Lewis Hamilton says that he has no intention of reining in his competitive instinct after Mercedes allowed its two drivers to continue to fight over the 2016 F1 world title.
The world champion team announced on the eve of the British Grand Prix that is had backed away from threats to impose team orders
on Hamilton and team-mate Nico Rosberg after their third clash in as many races saw the Briton take a come-from-behind win in Austria last weekend, while Rosberg limped home fourth with a damaged W07.
Team boss Toto Wolff initially called the incident 'brainless' and considered imposing restrictions on his drivers in a bid to prevent any further embarrassment, but ultimately pleased F1 fans – and Hamilton – by deciding to continue with the team's 'free to race' policy.
Hamilton, who heads to his home race this weekend trailing Rosberg by eleven points, insisted that strengthened 'rules of engagement' hinted at by Thursday's Mercedes statement
did little to alter the way the two drivers went racing, but refused to disclose too many details, although he insisted that he would comply with team orders should they be issued.
“In all honesty, I think destiny has always been in our own hands, so that doesn't really change anything,” he noted, “I would follow [team orders], that's my job, it's what I get paid to do and that's what we agreed today, [but] we're still able to race, which is a positive. No team orders is great for the fans, so everyone should be excited.”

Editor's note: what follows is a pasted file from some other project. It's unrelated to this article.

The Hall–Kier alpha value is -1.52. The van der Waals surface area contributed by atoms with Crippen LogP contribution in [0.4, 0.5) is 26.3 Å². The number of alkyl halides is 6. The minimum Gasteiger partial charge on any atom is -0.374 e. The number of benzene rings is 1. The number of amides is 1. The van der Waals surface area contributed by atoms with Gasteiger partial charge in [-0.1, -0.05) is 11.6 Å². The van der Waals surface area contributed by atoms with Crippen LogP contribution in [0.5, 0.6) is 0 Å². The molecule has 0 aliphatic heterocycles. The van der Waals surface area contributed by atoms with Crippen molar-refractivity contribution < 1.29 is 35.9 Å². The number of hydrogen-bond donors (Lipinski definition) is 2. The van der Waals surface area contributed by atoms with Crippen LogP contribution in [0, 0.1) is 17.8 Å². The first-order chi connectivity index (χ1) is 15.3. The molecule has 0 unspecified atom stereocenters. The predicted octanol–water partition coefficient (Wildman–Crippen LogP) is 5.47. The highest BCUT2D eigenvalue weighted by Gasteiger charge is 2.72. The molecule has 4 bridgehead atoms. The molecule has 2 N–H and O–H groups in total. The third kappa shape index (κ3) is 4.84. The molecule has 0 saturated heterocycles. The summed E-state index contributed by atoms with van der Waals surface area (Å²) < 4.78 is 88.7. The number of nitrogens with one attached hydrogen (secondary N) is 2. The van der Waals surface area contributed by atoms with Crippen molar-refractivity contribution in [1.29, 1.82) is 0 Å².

Admitting that he should confirm that the 'deterrents' apparently put in place by the Three Pointed Star in a bid to avert future on-track contact were 'scary', the three-time world champion said he didn't feel that he would be fettered in his attempts to overturn his points deficit in a bid for title number four.
“Unfortunately, everything that has been said is private and confidential and I'm not allowed to… but we're still able to race,” he confirmed, “In all of those other races [notably Austin and Suzuka 2015 which featured Mercedes contact
], the stewards deemed it racing, so I'll still race like that.”
Asked whether, if he ever became a team principal, he might understand the dilemma facing Wolff, Hamilton insisted that team orders would be furthest from his mind.
“I think I'd probably be in a better position because I'm a racing driver, so I know what you would do and what I would do on a race track and what I would not,” he explained, “I would want [the drivers] to race, that's for sure. I wouldn't bring in team orders because racing is why I'm here and why I would be there – to watch them race. I'd probably understand that when you have two cars that are racing first and second there are going to be times, out of 60 races together, there's going to be five collisions … I don't know how many we've had, but it's a small amount compared to the amount of successful races and one-twos we've had!”